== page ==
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On Drumcondra Road Lower a row of three-storey red-brick houses with bay windows is set back from the road.

Two of the homes have matching green doors, above which are names written in black on semi-circular windows.

Number 72 is called Killaan Manor and number 74 is Woodlawn House. They were built around 1895, and the street is part of an architectural conservation area.

At the back, both houses have large extensions – together comprising five apartments – which were built without planning permission and rented out as short-term lets until September.

Last year, Dublin City Council rejected two applications by Pinnacle Private Capital Ltd for retention planning permission, to regularise the homes after the fact.

“The development to be retained provides a seriously substandard level of residential amenity,” said the council inspector in both of his reports on the apartments.

The owner appealed the council’s rejections to An Bord Pleanála last August, and the board said it would issue its decisions by November 2023.

Number 72 Drumcondra Road Lower is owned by Pinnacle Private Capital Ltd, according to the land registry, but one of the directors of Pinnacle, Killian Conroy, says the company holds both the properties in trust for a client as part of their pension.

His client, the owner of the homes, built the extensions without applying for planning permission, but is not responsible for the short-term letting, which, he says, was arranged by a previous tenant.

The Department of Housing didn’t respond in time for publication to queries including whether it is a problem that there are few real consequences for breaching planning rules.

“Substandard on Almost Every Metric”

In the back garden of 72 Drumcondra Road Lower, the owner has built two apartments, according to the council inspector’s report.

The report says the council started enforcement proceedings for the unauthorised extension in 2020, and for the short-term letting then too.

The building is in an architectural conservation area, and these are designated to recognise an area’s “special interest or unique historic and architectural character and important contribution to the heritage of the city”, says the inspector’s report.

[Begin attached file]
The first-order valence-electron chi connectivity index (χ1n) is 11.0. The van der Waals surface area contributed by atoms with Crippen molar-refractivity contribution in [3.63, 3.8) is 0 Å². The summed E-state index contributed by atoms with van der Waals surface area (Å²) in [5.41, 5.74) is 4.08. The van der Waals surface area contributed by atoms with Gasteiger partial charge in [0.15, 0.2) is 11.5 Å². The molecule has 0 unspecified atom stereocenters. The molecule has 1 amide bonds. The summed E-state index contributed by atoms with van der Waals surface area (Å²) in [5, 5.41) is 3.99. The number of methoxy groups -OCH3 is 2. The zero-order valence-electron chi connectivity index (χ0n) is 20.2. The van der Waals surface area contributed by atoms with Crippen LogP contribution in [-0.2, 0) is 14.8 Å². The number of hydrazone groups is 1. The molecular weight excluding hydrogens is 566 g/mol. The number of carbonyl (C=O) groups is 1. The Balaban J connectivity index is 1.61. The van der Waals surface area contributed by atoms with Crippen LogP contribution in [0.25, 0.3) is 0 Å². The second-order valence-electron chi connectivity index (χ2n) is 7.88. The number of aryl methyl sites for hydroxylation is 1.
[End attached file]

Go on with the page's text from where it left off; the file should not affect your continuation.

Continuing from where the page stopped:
An owner can build an extension in an architectural conservation area, so long as the extension meets the relevant standards, doesn’t reduce the amenities of neighbouring buildings and achieves a high quality of design, says the report.

The development should “contribute positively to its character and distinctiveness, and take opportunities to protect and enhance the character and appearance of the area”, says the report.

The council planning inspector didn’t think the new homes, built in the back garden of 72 Drumcondra Road Lower achieved the required standard.

“Both apartments are substandard on almost every metric,” wrote the inspector. “Given the wholly unacceptable nature of the development to be retained, a further information request would not be appropriate.”

“The building over most of the rear garden of this house comprises overdevelopment, adversely affects its character and setting, and lowers the standard of residential amenity of the house as a whole,” it says.

Next door, at 74 Drumcondra Road Lower, the inspector found three new apartments – two on the ground floor and one on the first floor. “All three apartments are substandard on almost every metric,” he wrote.

The two reports are similar, but in the case of number 74, there was even less space left for the garden and the new homes overlooked 72 Drumcondra Road Lower to an unacceptable extent, said the council inspector.

Short-Term Letting Rules

Some of the guests shared the planning inspector’s concerns about the quality of the homes, which were advertised on

They were ranked as “passable”, with a score of 5.1 out of 10, based on 204 reviews.